But all these years that I’ve been here, ain’t nobody got past Red – except Article III.

“Those who prefer to hunt deer without the use of dogs (still-deer hunters) complain that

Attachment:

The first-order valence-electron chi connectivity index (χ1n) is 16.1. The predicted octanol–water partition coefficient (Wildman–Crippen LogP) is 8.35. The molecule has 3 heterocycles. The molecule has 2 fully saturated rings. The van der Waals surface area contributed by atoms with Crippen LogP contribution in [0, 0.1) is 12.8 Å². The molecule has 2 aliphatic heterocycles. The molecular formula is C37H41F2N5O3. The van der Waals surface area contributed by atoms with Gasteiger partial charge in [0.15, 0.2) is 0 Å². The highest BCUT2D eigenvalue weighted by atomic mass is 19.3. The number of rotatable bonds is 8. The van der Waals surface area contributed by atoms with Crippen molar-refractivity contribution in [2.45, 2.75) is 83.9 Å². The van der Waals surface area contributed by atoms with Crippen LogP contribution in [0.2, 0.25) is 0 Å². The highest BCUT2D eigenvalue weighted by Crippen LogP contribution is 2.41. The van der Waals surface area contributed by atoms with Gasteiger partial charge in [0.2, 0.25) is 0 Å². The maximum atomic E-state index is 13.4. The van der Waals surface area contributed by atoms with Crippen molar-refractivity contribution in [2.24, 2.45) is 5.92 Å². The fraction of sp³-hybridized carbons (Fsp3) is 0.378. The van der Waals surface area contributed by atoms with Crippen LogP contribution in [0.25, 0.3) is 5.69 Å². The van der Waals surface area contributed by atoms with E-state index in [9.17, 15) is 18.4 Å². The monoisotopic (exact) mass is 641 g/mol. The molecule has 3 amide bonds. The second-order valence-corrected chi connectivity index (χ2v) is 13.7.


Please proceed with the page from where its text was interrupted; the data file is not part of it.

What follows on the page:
dog-deer hunting is disruptive and unsportsmanlike. Adjacent landowners complain that dog-deer hunting leads to shooting near houses and from roads, fights between dog-deer hunters and landowners, roads being blocked by dog-deer hunters, dogs running across private property, and trespass.  Dog-deer hunters defend the practice based on its history as a traditional method of hunting in Louisiana dating back to the colonial period.”  The plaintiffs in Louisiana Sportsmen Alliance, LLC v. Vilsack sought to enjoin the U.S. Forest Service from banning dog-deer hunting in the Kisatchie National Forest.  The Forest Service won on the merits in the district court, and for the first time on appeal, argued that the plaintiff organization lacked standing. Expressing vexation: “The district court was ill-served by the Forest Service in this regard, because the Forest Service never argued that the Alliance lacked organizational standing until this appeal,” the Court nevertheless considered the issue because “Article III standing is a jurisdictional requirement that cannot be waived,” and then dismissed the appeal because the plaintiff association had not shown its standing to bring suit.  No.13-31260 (Oct. 28, 2014, unpublished).

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